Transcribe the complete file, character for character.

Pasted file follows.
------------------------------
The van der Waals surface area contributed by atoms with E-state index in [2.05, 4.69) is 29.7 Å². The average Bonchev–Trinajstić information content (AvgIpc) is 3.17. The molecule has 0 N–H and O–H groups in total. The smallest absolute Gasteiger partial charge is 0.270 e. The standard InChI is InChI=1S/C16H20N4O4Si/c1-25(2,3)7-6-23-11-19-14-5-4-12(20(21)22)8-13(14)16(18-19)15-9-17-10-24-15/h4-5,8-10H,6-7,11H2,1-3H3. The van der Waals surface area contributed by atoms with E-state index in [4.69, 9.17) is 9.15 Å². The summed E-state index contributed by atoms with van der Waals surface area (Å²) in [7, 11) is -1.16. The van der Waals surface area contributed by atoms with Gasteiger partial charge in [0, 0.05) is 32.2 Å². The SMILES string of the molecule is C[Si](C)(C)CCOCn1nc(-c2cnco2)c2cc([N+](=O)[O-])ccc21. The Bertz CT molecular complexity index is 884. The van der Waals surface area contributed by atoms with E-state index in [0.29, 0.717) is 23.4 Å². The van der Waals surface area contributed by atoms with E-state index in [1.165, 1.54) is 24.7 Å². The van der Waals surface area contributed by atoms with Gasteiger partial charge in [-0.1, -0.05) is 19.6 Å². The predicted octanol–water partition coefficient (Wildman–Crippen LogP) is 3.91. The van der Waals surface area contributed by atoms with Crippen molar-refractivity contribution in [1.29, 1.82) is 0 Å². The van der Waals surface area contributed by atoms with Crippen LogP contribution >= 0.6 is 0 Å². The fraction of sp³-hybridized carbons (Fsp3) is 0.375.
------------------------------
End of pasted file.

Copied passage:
The van der Waals surface area contributed by atoms with E-state index in [2.05, 4.69) is 29.7 Å². The average Bonchev–Trinajstić information content (AvgIpc) is 3.17. The molecule has 0 N–H and O–H groups in total. The smallest absolute Gasteiger partial charge is 0.270 e. The standard InChI is InChI=1S/C16H20N4O4Si/c1-25(2,3)7-6-23-11-19-14-5-4-12(20(21)22)8-13(14)16(18-19)15-9-17-10-24-15/h4-5,8-10H,6-7,11H2,1-3H3. The van der Waals surface area contributed by atoms with E-state index in [4.69, 9.17) is 9.15 Å². The summed E-state index contributed by atoms with van der Waals surface area (Å²) in [7, 11) is -1.16. The van der Waals surface area contributed by atoms with Gasteiger partial charge in [0, 0.05) is 32.2 Å². The SMILES string of the molecule is C[Si](C)(C)CCOCn1nc(-c2cnco2)c2cc([N+](=O)[O-])ccc21. The Bertz CT molecular complexity index is 884. The van der Waals surface area contributed by atoms with E-state index in [0.29, 0.717) is 23.4 Å². The van der Waals surface area contributed by atoms with E-state index in [1.165, 1.54) is 24.7 Å². The van der Waals surface area contributed by atoms with Gasteiger partial charge in [-0.1, -0.05) is 19.6 Å². The predicted octanol–water partition coefficient (Wildman–Crippen LogP) is 3.91. The van der Waals surface area contributed by atoms with Crippen molar-refractivity contribution in [1.29, 1.82) is 0 Å². The van der Waals surface area contributed by atoms with Crippen LogP contribution >= 0.6 is 0 Å². The fraction of sp³-hybridized carbons (Fsp3) is 0.375.